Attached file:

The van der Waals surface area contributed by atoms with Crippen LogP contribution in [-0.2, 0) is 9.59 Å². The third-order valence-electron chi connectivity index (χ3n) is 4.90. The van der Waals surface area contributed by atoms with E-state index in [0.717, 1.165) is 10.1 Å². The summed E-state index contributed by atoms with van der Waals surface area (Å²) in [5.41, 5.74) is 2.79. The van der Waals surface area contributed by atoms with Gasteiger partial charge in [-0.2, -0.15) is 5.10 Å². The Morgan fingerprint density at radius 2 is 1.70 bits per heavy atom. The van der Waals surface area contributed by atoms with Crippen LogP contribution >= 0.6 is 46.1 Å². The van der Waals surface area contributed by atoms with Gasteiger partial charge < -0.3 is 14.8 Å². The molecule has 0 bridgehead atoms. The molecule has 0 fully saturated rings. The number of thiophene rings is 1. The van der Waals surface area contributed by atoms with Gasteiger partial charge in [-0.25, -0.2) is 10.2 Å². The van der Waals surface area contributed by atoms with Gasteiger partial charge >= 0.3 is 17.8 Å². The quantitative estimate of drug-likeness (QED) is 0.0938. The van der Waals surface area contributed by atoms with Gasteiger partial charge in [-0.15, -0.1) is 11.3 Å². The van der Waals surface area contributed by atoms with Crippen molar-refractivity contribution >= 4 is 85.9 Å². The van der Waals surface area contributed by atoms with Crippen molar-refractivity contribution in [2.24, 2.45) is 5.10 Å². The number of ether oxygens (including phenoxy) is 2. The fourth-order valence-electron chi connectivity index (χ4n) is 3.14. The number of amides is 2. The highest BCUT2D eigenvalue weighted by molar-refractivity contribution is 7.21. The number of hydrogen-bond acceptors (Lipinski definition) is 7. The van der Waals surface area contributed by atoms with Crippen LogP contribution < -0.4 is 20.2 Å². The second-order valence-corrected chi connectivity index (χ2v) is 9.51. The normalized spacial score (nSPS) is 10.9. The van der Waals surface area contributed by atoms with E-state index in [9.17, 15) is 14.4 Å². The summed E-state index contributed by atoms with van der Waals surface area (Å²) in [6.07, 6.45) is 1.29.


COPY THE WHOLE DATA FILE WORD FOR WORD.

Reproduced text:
The van der Waals surface area contributed by atoms with Crippen LogP contribution in [-0.2, 0) is 9.59 Å². The third-order valence-electron chi connectivity index (χ3n) is 4.90. The van der Waals surface area contributed by atoms with E-state index in [0.717, 1.165) is 10.1 Å². The summed E-state index contributed by atoms with van der Waals surface area (Å²) in [5.41, 5.74) is 2.79. The van der Waals surface area contributed by atoms with Gasteiger partial charge in [-0.2, -0.15) is 5.10 Å². The Morgan fingerprint density at radius 2 is 1.70 bits per heavy atom. The van der Waals surface area contributed by atoms with Crippen LogP contribution >= 0.6 is 46.1 Å². The van der Waals surface area contributed by atoms with Gasteiger partial charge < -0.3 is 14.8 Å². The molecule has 0 bridgehead atoms. The molecule has 0 fully saturated rings. The number of thiophene rings is 1. The van der Waals surface area contributed by atoms with Gasteiger partial charge in [-0.25, -0.2) is 10.2 Å². The van der Waals surface area contributed by atoms with Gasteiger partial charge >= 0.3 is 17.8 Å². The quantitative estimate of drug-likeness (QED) is 0.0938. The van der Waals surface area contributed by atoms with Gasteiger partial charge in [-0.15, -0.1) is 11.3 Å². The van der Waals surface area contributed by atoms with Crippen molar-refractivity contribution >= 4 is 85.9 Å². The van der Waals surface area contributed by atoms with Crippen molar-refractivity contribution in [2.24, 2.45) is 5.10 Å². The number of ether oxygens (including phenoxy) is 2. The fourth-order valence-electron chi connectivity index (χ4n) is 3.14. The number of amides is 2. The highest BCUT2D eigenvalue weighted by molar-refractivity contribution is 7.21. The number of hydrogen-bond acceptors (Lipinski definition) is 7. The van der Waals surface area contributed by atoms with Crippen LogP contribution < -0.4 is 20.2 Å². The second-order valence-corrected chi connectivity index (χ2v) is 9.51. The normalized spacial score (nSPS) is 10.9. The van der Waals surface area contributed by atoms with E-state index in [9.17, 15) is 14.4 Å². The summed E-state index contributed by atoms with van der Waals surface area (Å²) in [6.07, 6.45) is 1.29.